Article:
The World Health Organization has given five more months to the Drugs Controller General of India to upgrade its performance to international standards. The extension of the current deadline of October-end came after a visiting WHO team found the modernisation programmes of the Indian drug regulator on track.
The direct impact of the WHO decision will be felt on Indian vaccine makers whose new products are not considered for WHO and UNICEF supplies due to deficiencies in the operational systems of the drug regulator since January 2008. While the country's drug regulator gives permission to sell vaccines in the domestic market, the WHO approval is necessary for all international purchases.
"The WHO has given us time till March 2009 to put all the system in place. On our part, we have informed the WHO that we are doubling our efforts and will have the entire system ready by December," a senior health ministry official said.
"The vaccine industry will not have to wait till March. They will be able to submit fresh applications in a matter of two months."
Due to the re-recognition of the Indian drug regulator, domestic vaccine makers like Shanta Biotech, Panacea Biotec [Get Quote] and Serum Institute of India were not able to file any fresh application to the WHO during the year. The issue had also affected some of the foreign manufacturers as they had to postpone or cancel their plans to outsource vaccines from India for their global supplies.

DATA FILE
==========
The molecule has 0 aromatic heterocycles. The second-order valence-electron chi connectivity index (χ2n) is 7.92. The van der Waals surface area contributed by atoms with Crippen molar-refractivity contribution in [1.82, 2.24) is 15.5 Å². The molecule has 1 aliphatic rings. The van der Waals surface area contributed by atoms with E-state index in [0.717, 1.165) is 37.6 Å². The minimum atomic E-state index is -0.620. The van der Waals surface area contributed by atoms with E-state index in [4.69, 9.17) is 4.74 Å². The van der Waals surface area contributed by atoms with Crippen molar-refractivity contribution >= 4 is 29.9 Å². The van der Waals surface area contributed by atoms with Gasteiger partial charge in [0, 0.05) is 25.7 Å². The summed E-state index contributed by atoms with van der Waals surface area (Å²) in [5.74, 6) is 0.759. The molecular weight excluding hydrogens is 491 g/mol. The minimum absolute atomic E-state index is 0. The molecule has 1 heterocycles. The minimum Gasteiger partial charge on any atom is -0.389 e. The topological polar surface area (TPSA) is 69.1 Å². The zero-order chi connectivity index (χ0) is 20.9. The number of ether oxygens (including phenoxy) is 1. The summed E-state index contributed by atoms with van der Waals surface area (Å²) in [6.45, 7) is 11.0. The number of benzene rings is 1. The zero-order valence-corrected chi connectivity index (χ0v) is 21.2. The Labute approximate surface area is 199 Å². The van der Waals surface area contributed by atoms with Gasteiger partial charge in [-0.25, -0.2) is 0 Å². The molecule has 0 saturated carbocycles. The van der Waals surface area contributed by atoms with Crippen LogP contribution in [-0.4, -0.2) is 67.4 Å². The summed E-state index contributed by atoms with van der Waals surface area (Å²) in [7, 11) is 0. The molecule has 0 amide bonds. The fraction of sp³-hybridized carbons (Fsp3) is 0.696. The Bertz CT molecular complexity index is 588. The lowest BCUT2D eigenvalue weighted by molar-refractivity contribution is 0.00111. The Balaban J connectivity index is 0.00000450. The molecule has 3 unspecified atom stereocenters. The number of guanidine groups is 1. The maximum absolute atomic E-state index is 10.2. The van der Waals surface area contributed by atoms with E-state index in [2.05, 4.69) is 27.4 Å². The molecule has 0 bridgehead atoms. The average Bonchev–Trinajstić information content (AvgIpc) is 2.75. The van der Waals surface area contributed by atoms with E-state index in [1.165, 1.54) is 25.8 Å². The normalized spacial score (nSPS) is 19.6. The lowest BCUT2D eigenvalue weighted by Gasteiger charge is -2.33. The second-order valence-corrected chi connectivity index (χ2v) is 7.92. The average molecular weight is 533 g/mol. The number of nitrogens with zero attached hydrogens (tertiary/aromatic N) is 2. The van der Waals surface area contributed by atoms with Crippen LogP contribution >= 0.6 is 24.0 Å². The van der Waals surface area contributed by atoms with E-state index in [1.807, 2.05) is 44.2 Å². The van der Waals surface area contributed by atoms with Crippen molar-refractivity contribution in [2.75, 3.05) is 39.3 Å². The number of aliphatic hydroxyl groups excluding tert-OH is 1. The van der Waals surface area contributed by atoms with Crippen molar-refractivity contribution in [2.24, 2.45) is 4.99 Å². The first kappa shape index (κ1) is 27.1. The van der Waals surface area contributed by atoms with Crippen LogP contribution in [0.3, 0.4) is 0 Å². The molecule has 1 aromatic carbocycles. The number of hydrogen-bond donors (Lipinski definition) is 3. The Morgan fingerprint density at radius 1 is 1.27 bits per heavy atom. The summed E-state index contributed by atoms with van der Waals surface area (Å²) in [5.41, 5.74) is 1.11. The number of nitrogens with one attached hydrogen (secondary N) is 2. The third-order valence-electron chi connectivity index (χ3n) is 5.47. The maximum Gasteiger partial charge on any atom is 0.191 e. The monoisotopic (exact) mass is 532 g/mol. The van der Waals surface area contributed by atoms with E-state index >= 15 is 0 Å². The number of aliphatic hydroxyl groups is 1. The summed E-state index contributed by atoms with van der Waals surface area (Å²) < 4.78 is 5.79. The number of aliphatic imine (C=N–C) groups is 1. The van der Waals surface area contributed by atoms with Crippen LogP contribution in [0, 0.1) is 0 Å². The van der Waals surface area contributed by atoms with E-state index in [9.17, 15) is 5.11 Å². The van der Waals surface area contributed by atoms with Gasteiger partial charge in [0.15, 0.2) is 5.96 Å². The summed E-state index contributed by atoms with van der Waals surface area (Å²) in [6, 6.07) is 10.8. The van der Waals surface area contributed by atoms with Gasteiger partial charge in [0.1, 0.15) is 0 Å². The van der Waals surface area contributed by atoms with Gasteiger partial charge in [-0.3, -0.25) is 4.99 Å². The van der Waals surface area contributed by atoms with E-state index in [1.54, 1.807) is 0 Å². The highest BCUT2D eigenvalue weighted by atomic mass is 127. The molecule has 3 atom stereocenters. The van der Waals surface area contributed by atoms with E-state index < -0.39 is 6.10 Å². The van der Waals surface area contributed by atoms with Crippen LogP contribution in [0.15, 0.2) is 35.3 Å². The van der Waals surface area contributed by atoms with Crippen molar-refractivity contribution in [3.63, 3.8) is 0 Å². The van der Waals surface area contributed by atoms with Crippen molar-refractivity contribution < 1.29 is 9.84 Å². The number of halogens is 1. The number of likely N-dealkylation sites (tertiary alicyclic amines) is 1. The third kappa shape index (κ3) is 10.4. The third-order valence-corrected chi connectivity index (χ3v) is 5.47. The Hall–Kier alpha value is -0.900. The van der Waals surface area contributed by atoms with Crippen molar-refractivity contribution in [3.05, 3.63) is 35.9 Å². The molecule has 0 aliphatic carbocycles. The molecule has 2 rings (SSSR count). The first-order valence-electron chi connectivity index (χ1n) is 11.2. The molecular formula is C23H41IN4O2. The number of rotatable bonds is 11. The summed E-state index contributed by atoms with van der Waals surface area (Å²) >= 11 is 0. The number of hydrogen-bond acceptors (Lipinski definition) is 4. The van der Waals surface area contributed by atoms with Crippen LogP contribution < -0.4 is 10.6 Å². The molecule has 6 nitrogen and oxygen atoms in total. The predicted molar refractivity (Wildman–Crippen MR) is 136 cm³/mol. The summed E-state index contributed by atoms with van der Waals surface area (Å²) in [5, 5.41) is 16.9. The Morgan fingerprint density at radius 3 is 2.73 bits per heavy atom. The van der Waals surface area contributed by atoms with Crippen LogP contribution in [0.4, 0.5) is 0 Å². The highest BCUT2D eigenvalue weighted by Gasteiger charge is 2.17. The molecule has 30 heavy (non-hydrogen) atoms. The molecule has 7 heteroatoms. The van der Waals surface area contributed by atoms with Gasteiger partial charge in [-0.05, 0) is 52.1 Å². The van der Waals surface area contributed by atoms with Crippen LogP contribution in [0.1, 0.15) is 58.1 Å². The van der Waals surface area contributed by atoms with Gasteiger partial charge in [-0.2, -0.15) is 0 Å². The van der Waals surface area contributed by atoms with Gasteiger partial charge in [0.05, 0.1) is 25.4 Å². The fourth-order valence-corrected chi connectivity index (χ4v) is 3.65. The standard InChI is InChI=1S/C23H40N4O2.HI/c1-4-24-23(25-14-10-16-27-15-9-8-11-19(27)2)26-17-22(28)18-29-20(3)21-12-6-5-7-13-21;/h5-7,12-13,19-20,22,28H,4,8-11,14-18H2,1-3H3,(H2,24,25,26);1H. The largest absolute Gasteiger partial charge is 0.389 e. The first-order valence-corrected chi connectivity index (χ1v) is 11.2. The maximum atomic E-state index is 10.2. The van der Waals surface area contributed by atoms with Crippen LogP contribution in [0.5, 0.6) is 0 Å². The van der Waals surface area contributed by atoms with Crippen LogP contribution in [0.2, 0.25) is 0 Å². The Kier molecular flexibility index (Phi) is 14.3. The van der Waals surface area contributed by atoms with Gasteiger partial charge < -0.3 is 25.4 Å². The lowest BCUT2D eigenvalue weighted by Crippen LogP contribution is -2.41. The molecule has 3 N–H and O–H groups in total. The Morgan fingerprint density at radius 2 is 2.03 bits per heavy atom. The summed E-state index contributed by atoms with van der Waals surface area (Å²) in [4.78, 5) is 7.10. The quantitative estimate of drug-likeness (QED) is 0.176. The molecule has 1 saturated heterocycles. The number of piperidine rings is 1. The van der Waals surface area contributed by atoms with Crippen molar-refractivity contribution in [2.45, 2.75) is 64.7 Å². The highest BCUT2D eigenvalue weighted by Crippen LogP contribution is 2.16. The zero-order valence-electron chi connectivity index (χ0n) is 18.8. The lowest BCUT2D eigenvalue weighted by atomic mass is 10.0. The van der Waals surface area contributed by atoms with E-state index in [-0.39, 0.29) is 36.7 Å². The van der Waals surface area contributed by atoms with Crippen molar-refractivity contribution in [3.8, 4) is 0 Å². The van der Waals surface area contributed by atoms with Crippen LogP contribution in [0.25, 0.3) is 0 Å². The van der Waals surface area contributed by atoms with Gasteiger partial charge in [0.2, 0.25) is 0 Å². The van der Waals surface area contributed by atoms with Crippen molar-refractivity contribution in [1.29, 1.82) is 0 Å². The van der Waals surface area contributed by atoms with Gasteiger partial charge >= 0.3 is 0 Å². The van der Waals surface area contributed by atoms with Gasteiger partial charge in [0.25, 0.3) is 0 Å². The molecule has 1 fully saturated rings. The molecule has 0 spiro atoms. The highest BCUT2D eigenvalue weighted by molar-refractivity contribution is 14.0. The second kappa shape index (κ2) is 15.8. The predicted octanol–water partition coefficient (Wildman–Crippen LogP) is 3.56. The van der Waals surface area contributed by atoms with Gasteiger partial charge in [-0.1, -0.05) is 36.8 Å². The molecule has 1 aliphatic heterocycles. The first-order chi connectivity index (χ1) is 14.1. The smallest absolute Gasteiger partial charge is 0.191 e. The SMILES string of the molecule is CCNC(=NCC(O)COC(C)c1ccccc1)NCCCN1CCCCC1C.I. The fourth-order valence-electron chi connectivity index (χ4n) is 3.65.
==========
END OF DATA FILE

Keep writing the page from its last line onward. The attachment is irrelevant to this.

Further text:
Varaprasad Reddy, managing director, Shanta Biotech, said the recognition alone would not result in immediate sanction. "WHO approval for global supply of a vaccine is a time-consuming process. Even after the WHO accepts an application, it takes at least two years to be approved," he said.
The WHO had in November 2007, developed a five-step process to qualify national drug regulators as part of ensuring quality supply of vaccines globally.
Five-step process of WHO:
- Establishment of a benchmark based on the detailed description of an ideally well functioning system.
- Assessment of the regulator against a published set of indicators to evaluate the level of implementation of the critical regulatory functions.
- Elaboration of an institutional development plan to address the weaknesses and gaps identified.
- Implementation of the plan, in part, through the Global Training Network on Vaccine Quality and other capacity strengthening efforts.
- Monitoring the progress through regular follow-up assessments.